reclining cat in art is one of the dominant themes found in painting,
sculpture and photography. The cat has historically symbolized many
things--beauty, grace, indolence, mystery, and duplicity. Cats spend
a good portion of their lives in light "cat naps," in which
they rest yet are ready for action at any moment. They give us their
hearts, yet never belong to us. They live with us, but the terms are
the reclining cat as art form, the cat can be either curled up or stretched
across the frame. Some cats appear to be in deep sleep; others are resting,
perhaps even playing.
"Kitten in Box," the cat here is, obviously, just a kitten.
This kitten is not sleeping; she is happily playing. Yet the dilapidated
box suggests that her future may not be as carefree as her behavior
cat in "Barring the Way" is a very different creature. The
cat out of doors, amidst nature, is a favorite subject of many artists.
This cat's relaxed pose suggests he is master of his own universe. Yet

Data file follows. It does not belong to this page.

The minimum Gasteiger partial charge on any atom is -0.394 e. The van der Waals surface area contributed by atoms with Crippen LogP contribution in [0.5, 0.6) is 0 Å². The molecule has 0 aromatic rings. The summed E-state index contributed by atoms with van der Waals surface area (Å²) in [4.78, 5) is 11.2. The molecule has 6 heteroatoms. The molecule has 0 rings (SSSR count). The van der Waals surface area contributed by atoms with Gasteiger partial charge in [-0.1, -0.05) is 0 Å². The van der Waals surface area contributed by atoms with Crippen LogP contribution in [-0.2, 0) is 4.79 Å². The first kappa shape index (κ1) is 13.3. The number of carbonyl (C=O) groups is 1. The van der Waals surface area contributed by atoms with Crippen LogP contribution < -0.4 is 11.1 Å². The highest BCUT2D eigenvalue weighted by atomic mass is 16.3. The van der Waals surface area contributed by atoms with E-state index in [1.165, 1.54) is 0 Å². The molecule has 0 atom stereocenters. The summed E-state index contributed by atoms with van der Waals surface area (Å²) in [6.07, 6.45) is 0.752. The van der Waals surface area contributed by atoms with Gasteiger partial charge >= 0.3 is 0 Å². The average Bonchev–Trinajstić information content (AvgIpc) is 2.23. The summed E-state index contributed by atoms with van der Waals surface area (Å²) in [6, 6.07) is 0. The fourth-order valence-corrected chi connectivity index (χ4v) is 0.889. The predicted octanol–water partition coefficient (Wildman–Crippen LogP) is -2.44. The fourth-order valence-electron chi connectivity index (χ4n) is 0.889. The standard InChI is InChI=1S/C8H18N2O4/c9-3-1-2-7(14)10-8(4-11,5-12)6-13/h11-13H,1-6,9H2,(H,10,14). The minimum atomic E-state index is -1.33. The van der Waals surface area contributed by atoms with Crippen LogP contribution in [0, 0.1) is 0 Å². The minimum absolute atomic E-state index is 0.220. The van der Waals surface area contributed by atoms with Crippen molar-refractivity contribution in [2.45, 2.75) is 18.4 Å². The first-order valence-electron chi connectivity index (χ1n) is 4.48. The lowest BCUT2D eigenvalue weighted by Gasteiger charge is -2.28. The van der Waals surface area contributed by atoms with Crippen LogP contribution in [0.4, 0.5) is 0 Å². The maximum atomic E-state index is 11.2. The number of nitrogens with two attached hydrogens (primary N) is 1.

the bridge symbolizes man's encroachment on the natural world and the
taming of the beast. Perhaps it is man's protection and guardianship
that lets this cat be so relaxed.
is no question that the cat in the next portrait, "L'Apres Midi
d'Un Chat" is anything other than a pet. Here he sits, on his plush
bed on soft blankets, oblivious to the world. But look closer, and we
see that there is a second subject in this pictureanother cat
in the background. The artist chooses to show merely the top of her
head. Is she a trusted friend or an interloper, infringing on the main
subject's terrain? Are his eyes tightly closed because he slumbers deeply
or because he is trying to block out her presence?
"Cats A Deux" there is no question that these cats are aware
of each other. They are nestled together, curled up like fetuses or
two heads of a playing card, in a shape that resembles an infinite loop.
Felis catus in perpetuum.
Poupees" is at first glance a charming scene depicting a dolls'
tea party. The viewer then makes the pleasant discovery that there is
a cat curled up among them. But this cat is not in repose. She gazes
directly at the viewer. Her expression is a mystery. Is she trying to
attract our attention and engage us in play? Or is she expressing that
her life, full of pampering, is nonetheless empty and meaningless?
cat was also embraced by abstract expressionists. In "Study in
Black and White" the cat has merged with its surroundings, becoming
merely a black-and-white montage, reminiscent of the works of John Singer
Sargent or Ansel Adams.